Texas State professor tackles questions amid hurricane season, COVID concerns

Featured Faculty

Brian Hudgins | June 9, 2020

Perez headshot
Dr. Eduardo Perez, associate professor in the Ingram School of Engineering.

As emergency response officials continue to shape natural disaster response, existing challenges present during previous years are now coupled with the effects of the COVID-19 pandemic.

For Dr. Eduardo Perez, an associate professor in the Ingram School of Engineering, his primary research involves the disaster relief effort provided by food banks. It is a three-prong approach – local execution, state management, and federal support.

 “It’s a team sport,” Perez said. “The pandemic is likely to create a roadblock for local responses. My research is now concerned with the resource limitations imposed by the pandemic. Many of the first waves of response that survivors depend on during a disaster, including first responders, neighbors helping neighbors and volunteers who travel from out of state to help with clean-up, cooking and donate much needed supplies, will all be constrained because of the public health crisis.”

Considering Tropical Storm Cristobal in the Gulf of Mexico, which slammed into the Louisiana coast on Sunday, agencies such as the Red Cross are getting an early test of revised evacuation protocols as they coordinate with various state officials. The team response includes identifying and prepping hotels and dormitories that can be used as shelters. It is a process to address not only Cristobal, but also future challenges. “Chances are that future disasters could impact more people than hotels and dorms can accommodate,” Perez said. “If a shelter is needed, they will have to make sure it is safe enough that families feel secure evacuating there.”

That means additional steps compared to previous years. Instituting temperature checks at the door, requiring everyone to wear masks, creating a separate facility for evacuees with COVID-19 symptoms, staffing the shelter with healthcare workers, separating beds six feet apart, and serving meals individually rather than cafeteria-style.

As authorities tackle those needs, Perez and his peers are tracking specific information during the hurricane season. “We are tracking COVID-19 epidemiological models for the state of Texas and also the spread of the virus,” Perez said. “These models may be highly-sensitive to natural disasters, and thus inclusion of seasonal and or stochastic events might better enable worst-case scenarios to be considered. For example, Houston and the vicinity is one area that requires particular attention since the number of COVID-19 cases is very high and they are located in an area that is prone to hurricanes.”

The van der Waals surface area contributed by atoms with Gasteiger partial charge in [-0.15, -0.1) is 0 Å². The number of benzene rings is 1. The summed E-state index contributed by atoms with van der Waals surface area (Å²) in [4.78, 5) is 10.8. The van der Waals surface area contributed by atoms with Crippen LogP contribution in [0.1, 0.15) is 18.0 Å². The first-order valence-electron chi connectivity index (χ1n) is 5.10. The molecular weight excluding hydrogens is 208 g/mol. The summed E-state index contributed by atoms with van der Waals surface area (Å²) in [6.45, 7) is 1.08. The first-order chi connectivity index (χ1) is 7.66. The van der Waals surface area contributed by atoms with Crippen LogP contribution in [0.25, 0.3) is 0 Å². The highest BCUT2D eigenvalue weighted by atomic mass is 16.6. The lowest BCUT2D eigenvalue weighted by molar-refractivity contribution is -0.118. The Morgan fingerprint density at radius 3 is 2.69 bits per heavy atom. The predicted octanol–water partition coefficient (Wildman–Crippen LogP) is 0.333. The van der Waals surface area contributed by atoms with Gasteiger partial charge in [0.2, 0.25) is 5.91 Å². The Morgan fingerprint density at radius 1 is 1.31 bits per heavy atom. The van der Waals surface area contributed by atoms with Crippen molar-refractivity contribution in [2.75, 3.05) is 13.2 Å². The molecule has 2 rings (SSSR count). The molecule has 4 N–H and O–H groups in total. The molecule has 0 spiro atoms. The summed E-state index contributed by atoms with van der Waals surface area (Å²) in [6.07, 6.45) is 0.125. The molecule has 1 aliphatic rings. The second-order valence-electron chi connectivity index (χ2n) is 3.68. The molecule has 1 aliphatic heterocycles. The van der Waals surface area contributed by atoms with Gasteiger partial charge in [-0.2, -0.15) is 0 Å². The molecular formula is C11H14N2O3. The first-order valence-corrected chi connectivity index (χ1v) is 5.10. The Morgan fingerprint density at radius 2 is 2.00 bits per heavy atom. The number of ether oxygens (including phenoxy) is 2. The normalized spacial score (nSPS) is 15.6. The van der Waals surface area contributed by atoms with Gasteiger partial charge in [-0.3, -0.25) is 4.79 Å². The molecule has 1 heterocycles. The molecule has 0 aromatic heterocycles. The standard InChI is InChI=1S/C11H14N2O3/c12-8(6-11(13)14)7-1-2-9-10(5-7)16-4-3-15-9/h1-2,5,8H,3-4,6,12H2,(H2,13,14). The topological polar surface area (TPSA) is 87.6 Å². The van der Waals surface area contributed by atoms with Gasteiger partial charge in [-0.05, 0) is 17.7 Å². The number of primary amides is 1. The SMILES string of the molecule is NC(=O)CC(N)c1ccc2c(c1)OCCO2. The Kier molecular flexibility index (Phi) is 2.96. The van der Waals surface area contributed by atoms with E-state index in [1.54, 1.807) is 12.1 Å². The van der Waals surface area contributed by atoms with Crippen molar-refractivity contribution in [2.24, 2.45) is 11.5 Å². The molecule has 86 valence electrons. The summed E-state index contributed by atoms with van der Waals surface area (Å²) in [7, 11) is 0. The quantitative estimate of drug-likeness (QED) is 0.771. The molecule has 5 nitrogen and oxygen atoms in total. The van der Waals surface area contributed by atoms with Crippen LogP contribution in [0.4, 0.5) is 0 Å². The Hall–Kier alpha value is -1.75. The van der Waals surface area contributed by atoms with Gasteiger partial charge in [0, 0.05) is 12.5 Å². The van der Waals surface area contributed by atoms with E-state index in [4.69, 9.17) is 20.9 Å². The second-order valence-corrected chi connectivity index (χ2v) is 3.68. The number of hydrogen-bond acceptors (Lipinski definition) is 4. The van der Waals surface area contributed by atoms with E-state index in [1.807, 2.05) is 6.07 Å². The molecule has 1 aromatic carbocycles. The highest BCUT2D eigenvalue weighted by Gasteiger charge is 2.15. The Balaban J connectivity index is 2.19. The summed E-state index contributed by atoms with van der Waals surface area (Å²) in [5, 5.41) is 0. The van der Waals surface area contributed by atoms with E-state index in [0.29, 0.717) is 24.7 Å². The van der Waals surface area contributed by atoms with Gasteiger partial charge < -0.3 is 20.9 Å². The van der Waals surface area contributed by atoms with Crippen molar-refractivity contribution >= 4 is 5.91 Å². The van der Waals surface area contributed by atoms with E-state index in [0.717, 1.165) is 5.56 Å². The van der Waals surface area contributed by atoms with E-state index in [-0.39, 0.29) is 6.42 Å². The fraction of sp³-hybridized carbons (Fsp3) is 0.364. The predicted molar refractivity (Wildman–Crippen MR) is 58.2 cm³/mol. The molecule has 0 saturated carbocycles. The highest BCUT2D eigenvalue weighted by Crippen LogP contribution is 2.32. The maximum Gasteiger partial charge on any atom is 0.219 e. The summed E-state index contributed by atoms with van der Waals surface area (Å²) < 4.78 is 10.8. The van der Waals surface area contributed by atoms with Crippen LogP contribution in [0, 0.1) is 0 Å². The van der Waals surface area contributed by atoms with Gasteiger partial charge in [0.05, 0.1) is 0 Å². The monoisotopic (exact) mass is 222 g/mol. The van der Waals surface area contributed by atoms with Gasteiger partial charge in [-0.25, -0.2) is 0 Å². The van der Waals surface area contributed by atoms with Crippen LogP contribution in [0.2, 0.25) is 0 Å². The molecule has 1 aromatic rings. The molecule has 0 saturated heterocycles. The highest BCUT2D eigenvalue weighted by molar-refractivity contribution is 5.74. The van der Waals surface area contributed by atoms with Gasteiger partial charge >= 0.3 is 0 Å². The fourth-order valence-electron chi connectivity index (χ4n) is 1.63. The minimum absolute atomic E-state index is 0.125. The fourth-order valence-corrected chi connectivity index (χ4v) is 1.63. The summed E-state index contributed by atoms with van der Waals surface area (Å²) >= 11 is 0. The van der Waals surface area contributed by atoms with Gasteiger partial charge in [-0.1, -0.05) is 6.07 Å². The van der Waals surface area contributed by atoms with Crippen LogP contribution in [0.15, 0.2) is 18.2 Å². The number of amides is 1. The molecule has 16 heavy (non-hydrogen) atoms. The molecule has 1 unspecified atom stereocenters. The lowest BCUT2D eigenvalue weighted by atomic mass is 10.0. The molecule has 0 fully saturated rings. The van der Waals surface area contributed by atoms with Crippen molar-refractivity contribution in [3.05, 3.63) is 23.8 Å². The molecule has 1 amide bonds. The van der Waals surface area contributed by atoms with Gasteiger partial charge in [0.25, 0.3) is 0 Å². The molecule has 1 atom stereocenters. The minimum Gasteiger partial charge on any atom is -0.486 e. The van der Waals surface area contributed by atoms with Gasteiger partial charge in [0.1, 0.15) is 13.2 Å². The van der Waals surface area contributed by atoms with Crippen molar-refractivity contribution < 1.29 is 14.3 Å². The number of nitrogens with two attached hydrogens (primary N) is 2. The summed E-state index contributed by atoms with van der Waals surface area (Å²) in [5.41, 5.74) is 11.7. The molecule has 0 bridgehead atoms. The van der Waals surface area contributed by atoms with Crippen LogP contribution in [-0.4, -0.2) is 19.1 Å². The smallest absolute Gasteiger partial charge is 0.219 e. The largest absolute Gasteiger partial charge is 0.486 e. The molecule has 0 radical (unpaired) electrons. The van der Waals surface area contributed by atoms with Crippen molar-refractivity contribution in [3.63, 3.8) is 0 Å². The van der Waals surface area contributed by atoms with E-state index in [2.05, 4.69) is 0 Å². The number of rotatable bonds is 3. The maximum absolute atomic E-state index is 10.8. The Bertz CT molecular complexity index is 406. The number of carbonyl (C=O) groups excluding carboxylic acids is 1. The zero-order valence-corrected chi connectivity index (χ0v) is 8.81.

Perez cited a couple of challenges that emergency response organizations face in a pandemic – limitation of resources the social distancing measures imposed due to the coronavirus. He focused on three keys to finding solutions using existing pandemic and natural disaster hybrid models to forecast scenarios and develop plans, making extensive use of weather forecasting and seasonal prediction models, and re-designing policy responses to different natural hazards.

The impact of seasonal natural hazards on the COVID-19 pandemic is largely predictable. That gives emergency planners one plus in their columns. There is the opportunity to develop plans ahead of time. The use of prediction models can help agencies review and implement emergency planning procedures weeks ahead of a meteorological event. “There is already an indication that the 2020 Atlantic Hurricane Season will be unusually active, so advance planning for major hurricanes in the U.S. over heavily populated cities during the COVID-19 pandemic could be beneficial,” Perez said. 

During and after the storm, new measures will likely be part of shelter models. Suggestions include: decongestion strategies for densely populated camps and settlements, clear distancing protocols for the distribution of essential assistance, increasing space allocations for vulnerable populations in shelters, and the use of more emergency shelters with fewer people per shelter. “Large scale availability of personal protective equipment (PPE) to emergency responders would also help prevent the spread of infection,” Perez said.

Whether you evacuate during a natural disaster or want to stay sheltered at home during a pandemic, Perez has this advice: “Throughout the coronavirus pandemic, messaging from public health officials has been consistent,” Perez said. “‘Stay home and prevent the spread of the virus.’ But once a major hurricane is heading for the U.S., staying home will prove too dangerous for residents of high-risk areas.”

For more information, contact University Communications:

Jayme Blaschke, 512-245-2555

Sandy Pantlik, 512-245-2922